An Employer's Guide to Workers’ Compensation in Oregon

Learn the basics about workers’ compensation insurance coverage and claims for an Oregon business owner.



Most Oregon businesses with employees are required to pay for workers’ compensation insurance (WC or workers’ comp insurance). The insurance provides compensation to employees who suffer work-related injuries. Here are some basic facts that you need to know about workers’ comp insurance in Oregon as a business owner and employer.

Who is Required to Have Workers’ Compensation Insurance?

If your Oregon business has just one full-time or part-time employee, you’re generally required to carry workers’ compensation insurance. An exception applies if your payroll is less than $500 for any 30-day period — but if your payroll is ever $500 or more, you must get workers’ comp insurance for your workers. Another exception applies for certain people who only work in your home doing things like cleaning, gardening, home health care, or maintenance. One other important exception applies to certain people who own or run businesses, such as members of LLCs, corporate officers, partners in partnerships, and sole proprietors.

Who Administers Workers’ Comp Insurance in Oregon?

The Oregon Workers’ Compensation Division (WCD) is the primary state agency that handles workers’ comp claims. Most of the law for WC insurance is contained in Oregon’s Workers’ Compensation Law (Chapter 656 of the Oregon Revised Statutes). In addition to the Act, there are also administrative rules that cover workers’ compensation in Oregon.

Where Can You Get Workers’ Comp Insurance?

In Oregon, workers’ compensation insurance is available through private insurance companies. If you’re having difficulty obtaining WC coverage for your business, contact the National Council on Compensation Insurance (NCCI) and ask for the Oregon desk. Be aware that many businesses are able to get coverage through Oregon’s state-chartered, non-profit State Accident Insurance Fund (SAIF). There is also an option to self-insure, but this may not be advisable for smaller businesses, in part because it requires that a lot of money be set aside to cover potential claims.

What Steps Should You Take if an Employee Gets Hurt?

The employee should make you aware of a work-related injury or illness. The employee must complete the employee section of either a Form 801, Report of Job Injury or Illness, that you should offer to the employee, or a Form 827, Worker’s and Physician’s Report for Workers’ Compensation, that the employee receives from his or her doctor. You need to complete the employer’s section of the form and give a copy to your employee. You also need to inform your WC insurance carrier within five days of learning of the claim. Be aware that you are not allowed to direct an employee to a particular doctor.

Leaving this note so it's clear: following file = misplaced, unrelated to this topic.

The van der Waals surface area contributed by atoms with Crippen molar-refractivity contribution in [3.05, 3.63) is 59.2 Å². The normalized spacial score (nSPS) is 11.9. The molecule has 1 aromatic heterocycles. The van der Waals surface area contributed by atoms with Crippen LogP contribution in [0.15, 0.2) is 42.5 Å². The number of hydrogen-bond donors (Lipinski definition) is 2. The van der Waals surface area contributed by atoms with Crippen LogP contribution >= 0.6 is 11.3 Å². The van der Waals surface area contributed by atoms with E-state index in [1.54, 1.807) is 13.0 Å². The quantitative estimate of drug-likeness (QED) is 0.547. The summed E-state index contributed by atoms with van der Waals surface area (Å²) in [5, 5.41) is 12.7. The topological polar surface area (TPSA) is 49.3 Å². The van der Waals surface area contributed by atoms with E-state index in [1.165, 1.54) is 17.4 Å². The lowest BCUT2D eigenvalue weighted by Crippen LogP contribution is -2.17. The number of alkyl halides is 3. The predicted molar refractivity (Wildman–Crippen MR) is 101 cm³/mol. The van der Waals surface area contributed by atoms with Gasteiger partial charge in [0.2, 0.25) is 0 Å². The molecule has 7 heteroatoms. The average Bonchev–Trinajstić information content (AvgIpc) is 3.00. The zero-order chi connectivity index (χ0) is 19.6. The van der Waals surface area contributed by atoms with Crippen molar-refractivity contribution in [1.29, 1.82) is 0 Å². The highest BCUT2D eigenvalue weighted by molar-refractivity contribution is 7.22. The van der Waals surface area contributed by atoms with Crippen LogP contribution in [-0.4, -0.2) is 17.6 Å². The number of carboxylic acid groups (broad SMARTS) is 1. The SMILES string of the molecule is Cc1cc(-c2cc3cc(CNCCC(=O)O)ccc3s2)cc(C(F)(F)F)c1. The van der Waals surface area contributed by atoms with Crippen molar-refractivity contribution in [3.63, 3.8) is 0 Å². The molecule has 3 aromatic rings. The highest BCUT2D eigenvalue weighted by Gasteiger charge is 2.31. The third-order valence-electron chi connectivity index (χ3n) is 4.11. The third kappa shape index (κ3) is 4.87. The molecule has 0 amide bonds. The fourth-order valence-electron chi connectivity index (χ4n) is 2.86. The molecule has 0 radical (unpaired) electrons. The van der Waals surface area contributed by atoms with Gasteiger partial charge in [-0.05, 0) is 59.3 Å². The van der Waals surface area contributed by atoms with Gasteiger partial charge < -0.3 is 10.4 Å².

Beyond these initial steps, there are subsequent steps to the WC claims process not covered here.

What If You Don’t Believe Your Employee Has a Valid Claim?

Your insurer must decide whether to accept or deny a claim within 60 days. Your insurer also must notify the WCD within 14 days of making the decision. Your insurer will use Form 1503, Insurer’s Report, to file a denial. If your insurer denies a claim, it must send a letter to the worker explaining why the claim was denied. At that point, the worker has the right to appeal the denial to the Hearings Division of the Workers’ Compensation Board (WCB) by filing a Request for Hearing.

If you disagree with the Hearings Division’s decision, you can request a review by the WCB, and, beyond that, you can also try to get a review from Oregon’s Court of Appeals.

What If You Don’t Have Workers’ Compensation Insurance?

If you don’t carry workers’ compensation insurance you may be subject to various penalties. The WCD will send you an order to obtain WC insurance and initially assess a penalty of two times the amount of the premium you should have paid for insurance with a minimum penalty of $1,000. If you still don’t get WC insurance, you will be assessed an additional penalty of $250 per day with no limit. The penalty cannot be avoided by bankruptcy. In addition, the WCD can obtain a court order that may lead to other penalties and sanctions, including jail time. Some of these penalty rules are contained in Section 656.735 of Oregon’s Workers’ Compensation Law.

Additional Information

There are other workers’ compensation requirements for Oregon employers, such as putting up posters about workers’ compensation coverage where employees can see them. The Nolo website has a section devoted to workers’ compensation. In addition, the Oregon Workers’ Compensation Division website contains many useful resources.

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